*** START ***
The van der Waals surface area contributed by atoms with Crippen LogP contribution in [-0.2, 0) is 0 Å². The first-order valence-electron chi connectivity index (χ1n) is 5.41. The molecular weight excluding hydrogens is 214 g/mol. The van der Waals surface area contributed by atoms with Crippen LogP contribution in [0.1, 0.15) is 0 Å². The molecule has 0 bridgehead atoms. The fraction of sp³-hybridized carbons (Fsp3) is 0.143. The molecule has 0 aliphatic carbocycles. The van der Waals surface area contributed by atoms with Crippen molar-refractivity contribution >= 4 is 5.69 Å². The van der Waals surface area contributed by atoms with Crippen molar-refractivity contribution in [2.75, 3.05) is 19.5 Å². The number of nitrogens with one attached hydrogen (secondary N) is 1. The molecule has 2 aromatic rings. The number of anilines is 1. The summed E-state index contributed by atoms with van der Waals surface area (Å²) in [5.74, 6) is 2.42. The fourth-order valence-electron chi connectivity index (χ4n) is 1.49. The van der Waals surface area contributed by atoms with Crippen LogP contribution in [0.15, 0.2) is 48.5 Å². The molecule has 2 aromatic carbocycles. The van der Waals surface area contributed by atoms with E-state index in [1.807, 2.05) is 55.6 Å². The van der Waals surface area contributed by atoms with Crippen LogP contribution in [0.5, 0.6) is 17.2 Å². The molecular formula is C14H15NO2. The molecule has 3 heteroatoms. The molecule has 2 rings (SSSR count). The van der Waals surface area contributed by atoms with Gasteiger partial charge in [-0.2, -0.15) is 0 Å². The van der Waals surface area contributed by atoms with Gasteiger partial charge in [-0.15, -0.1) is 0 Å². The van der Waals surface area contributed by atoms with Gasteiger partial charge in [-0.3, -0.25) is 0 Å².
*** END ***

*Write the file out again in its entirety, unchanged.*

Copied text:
The van der Waals surface area contributed by atoms with Crippen LogP contribution in [-0.2, 0) is 0 Å². The first-order valence-electron chi connectivity index (χ1n) is 5.41. The molecular weight excluding hydrogens is 214 g/mol. The van der Waals surface area contributed by atoms with Crippen LogP contribution in [0.1, 0.15) is 0 Å². The molecule has 0 bridgehead atoms. The fraction of sp³-hybridized carbons (Fsp3) is 0.143. The molecule has 0 aliphatic carbocycles. The van der Waals surface area contributed by atoms with Crippen molar-refractivity contribution >= 4 is 5.69 Å². The van der Waals surface area contributed by atoms with Crippen molar-refractivity contribution in [2.75, 3.05) is 19.5 Å². The number of nitrogens with one attached hydrogen (secondary N) is 1. The molecule has 2 aromatic rings. The number of anilines is 1. The summed E-state index contributed by atoms with van der Waals surface area (Å²) in [5.74, 6) is 2.42. The fourth-order valence-electron chi connectivity index (χ4n) is 1.49. The van der Waals surface area contributed by atoms with Crippen LogP contribution in [0.15, 0.2) is 48.5 Å². The molecule has 2 aromatic carbocycles. The van der Waals surface area contributed by atoms with E-state index in [1.807, 2.05) is 55.6 Å². The van der Waals surface area contributed by atoms with Crippen LogP contribution in [0.5, 0.6) is 17.2 Å². The molecular formula is C14H15NO2. The molecule has 3 heteroatoms. The molecule has 2 rings (SSSR count). The van der Waals surface area contributed by atoms with Gasteiger partial charge in [-0.2, -0.15) is 0 Å². The van der Waals surface area contributed by atoms with Gasteiger partial charge in [-0.15, -0.1) is 0 Å². The van der Waals surface area contributed by atoms with Gasteiger partial charge in [-0.3, -0.25) is 0 Å².